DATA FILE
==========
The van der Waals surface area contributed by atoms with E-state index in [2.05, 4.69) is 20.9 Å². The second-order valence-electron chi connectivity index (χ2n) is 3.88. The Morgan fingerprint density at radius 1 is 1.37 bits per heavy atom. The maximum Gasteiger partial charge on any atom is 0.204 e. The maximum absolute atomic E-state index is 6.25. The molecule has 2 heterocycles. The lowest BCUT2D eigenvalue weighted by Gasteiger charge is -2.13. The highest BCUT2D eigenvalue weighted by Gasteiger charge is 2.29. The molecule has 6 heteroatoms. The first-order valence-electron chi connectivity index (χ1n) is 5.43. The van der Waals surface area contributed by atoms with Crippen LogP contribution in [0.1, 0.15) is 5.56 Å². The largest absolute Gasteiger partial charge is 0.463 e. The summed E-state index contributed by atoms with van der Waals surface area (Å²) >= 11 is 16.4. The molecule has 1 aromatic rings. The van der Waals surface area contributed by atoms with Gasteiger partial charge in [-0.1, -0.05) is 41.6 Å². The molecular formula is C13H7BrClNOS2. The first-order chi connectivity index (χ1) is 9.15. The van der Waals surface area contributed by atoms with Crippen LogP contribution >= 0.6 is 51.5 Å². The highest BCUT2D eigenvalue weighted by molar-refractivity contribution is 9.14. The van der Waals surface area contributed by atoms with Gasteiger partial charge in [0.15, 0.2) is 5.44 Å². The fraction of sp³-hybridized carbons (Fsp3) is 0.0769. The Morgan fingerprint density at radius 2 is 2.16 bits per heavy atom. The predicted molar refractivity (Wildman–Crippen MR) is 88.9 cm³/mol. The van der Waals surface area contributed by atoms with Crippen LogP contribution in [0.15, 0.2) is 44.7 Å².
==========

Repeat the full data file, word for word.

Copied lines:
The van der Waals surface area contributed by atoms with E-state index in [2.05, 4.69) is 20.9 Å². The second-order valence-electron chi connectivity index (χ2n) is 3.88. The Morgan fingerprint density at radius 1 is 1.37 bits per heavy atom. The maximum Gasteiger partial charge on any atom is 0.204 e. The maximum absolute atomic E-state index is 6.25. The molecule has 2 heterocycles. The lowest BCUT2D eigenvalue weighted by Gasteiger charge is -2.13. The highest BCUT2D eigenvalue weighted by Gasteiger charge is 2.29. The molecule has 6 heteroatoms. The first-order valence-electron chi connectivity index (χ1n) is 5.43. The van der Waals surface area contributed by atoms with Crippen LogP contribution in [0.1, 0.15) is 5.56 Å². The largest absolute Gasteiger partial charge is 0.463 e. The summed E-state index contributed by atoms with van der Waals surface area (Å²) >= 11 is 16.4. The molecule has 1 aromatic rings. The van der Waals surface area contributed by atoms with Gasteiger partial charge in [-0.1, -0.05) is 41.6 Å². The molecular formula is C13H7BrClNOS2. The first-order chi connectivity index (χ1) is 9.15. The van der Waals surface area contributed by atoms with Crippen LogP contribution >= 0.6 is 51.5 Å². The highest BCUT2D eigenvalue weighted by molar-refractivity contribution is 9.14. The van der Waals surface area contributed by atoms with Gasteiger partial charge in [0.15, 0.2) is 5.44 Å². The fraction of sp³-hybridized carbons (Fsp3) is 0.0769. The Morgan fingerprint density at radius 2 is 2.16 bits per heavy atom. The predicted molar refractivity (Wildman–Crippen MR) is 88.9 cm³/mol. The van der Waals surface area contributed by atoms with Crippen LogP contribution in [0.15, 0.2) is 44.7 Å².